Almost 16 years ago – a lifetime by today’s pace of change – I wrote in a book about journalism and democracy:
“Jointly deciding about things, which is the purpose of democracy…requires three fundamentals: 1. Shared, relevant information; 2. A method or place for deliberation about the application of that information…; 3. Shared values on which to base decisions….
“If any one of these is missing, democratic decision making cannot occur and the democratic community cannot progress…values (become) mere shibboleths that are likely to define and perpetuate differences rather than take advantage of commonalities.”
I claim no prescience for those thoughts, and in fact they were intended as more hypothetical than predictive. But here we are, a gridlocked democracy in which our hardened values do in fact define and perpetuate differences and fail to take advantage of commonalities.
The theme of that book, “Public Journalism and Public Life,” was that newspaper journalism was crucial to the three-step process and that many newspaper journalists were not fulfilling their obligations to it.
For two centuries, U.S. newspapers provided the shared information and the place for deliberation. At mid-20th century, the average American family read more than one newspaper daily, meaning that in a given community most people had access to the same information. Even though that information was almost always incomplete and was sometimes inaccurate, at least people started at the same place in their effort to answer democracy’s core question: What shall we do? Today, half of the nation’s households read no newspaper at all. The traditional agora where people gathered to apply their values to the shared information has dissolved, the essential public square is emptying.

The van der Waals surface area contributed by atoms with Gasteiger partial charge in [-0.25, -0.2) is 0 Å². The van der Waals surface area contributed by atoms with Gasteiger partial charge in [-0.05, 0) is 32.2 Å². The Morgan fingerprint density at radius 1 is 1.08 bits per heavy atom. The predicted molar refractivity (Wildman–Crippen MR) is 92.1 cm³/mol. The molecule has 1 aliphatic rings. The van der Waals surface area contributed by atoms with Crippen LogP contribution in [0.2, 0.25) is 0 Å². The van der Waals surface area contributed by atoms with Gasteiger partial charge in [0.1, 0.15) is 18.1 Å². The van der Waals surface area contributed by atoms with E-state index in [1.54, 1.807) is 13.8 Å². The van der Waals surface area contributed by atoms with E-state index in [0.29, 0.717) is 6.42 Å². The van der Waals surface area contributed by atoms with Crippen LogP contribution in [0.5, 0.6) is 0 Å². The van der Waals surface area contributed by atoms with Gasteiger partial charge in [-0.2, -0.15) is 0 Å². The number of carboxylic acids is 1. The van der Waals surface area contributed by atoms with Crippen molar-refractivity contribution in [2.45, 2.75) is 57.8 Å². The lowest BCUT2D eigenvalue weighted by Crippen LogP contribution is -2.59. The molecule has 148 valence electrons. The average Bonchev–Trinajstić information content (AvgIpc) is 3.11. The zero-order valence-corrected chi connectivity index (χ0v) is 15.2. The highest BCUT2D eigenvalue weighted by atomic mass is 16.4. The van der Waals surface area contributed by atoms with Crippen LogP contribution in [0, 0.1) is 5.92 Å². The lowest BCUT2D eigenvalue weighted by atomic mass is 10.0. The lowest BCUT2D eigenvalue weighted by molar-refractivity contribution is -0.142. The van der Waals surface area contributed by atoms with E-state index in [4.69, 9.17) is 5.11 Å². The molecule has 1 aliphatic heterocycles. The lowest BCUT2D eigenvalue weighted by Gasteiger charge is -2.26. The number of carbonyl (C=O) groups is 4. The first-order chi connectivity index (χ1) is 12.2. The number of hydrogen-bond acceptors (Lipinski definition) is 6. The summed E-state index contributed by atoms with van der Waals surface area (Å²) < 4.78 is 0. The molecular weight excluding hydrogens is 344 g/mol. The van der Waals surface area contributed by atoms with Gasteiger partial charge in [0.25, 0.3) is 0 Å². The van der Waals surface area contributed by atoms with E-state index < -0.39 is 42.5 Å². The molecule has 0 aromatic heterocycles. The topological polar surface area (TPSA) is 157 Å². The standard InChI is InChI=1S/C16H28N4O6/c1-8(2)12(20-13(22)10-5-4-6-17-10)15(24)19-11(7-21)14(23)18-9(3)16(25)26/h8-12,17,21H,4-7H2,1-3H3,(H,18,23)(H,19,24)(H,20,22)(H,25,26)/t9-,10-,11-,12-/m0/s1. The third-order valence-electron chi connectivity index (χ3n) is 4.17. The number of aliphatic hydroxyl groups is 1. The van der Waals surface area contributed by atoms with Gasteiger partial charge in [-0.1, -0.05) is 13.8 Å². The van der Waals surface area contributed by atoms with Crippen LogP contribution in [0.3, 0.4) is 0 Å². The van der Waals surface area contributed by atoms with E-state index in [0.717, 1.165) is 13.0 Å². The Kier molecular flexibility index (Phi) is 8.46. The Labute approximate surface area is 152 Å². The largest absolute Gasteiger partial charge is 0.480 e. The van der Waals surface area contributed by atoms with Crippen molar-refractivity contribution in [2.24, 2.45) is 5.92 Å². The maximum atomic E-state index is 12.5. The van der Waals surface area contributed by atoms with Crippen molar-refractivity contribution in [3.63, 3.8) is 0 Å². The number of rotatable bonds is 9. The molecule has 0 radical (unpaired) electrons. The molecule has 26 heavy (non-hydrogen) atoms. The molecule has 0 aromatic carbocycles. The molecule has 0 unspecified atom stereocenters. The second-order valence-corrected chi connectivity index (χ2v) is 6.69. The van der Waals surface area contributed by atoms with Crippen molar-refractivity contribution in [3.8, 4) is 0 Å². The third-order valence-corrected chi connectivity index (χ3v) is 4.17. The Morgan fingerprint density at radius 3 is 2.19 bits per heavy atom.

Certainly a new and much larger public square merged – the digital one. But its vastness and complexity render nearly meaningless the concept of shared information, for no two people clicking through the digital world arrive at the same set of places to get information. And much of the “information” they do reach can be provided by anyone with an Internet connection, without regard for that person’s objectivity, judgment, wisdom and motivation.
Personal values, which once were routinely tested against other persons’ differing values in the marketplace of ideas, now can be constantly reinforced and hardened in a narrow marketplace of one’s own choosing, without the intellectual inconvenience of facing competing values. People on the left can get only “news” provided by people like them and tailored to their beliefs from thousands of places that people on the right never see, and vice versa.
That is a recipe for democratic disaster, and we are now choking on the result. Our values have in fact become mere shibboleths that define and perpetuate differences and fail to take advantage of commonalities. We see that daily in the uncompromising attitudes and stubborn, willful ignorance that dominate our political discourse.
Without some shared values, democracy cannot move toward resolving the deep problems we face. When people with sharply different values will not talk earnestly with those holding competing values, no common decisions are possible.
We fret constantly about needing better politicians, more “honest” news, higher-quality information. What we actually need is a harder-working, more open-minded class of citizens willing to engage in serious conversation and to demand from their politicians and information sources reciprocating willingness to seek solutions.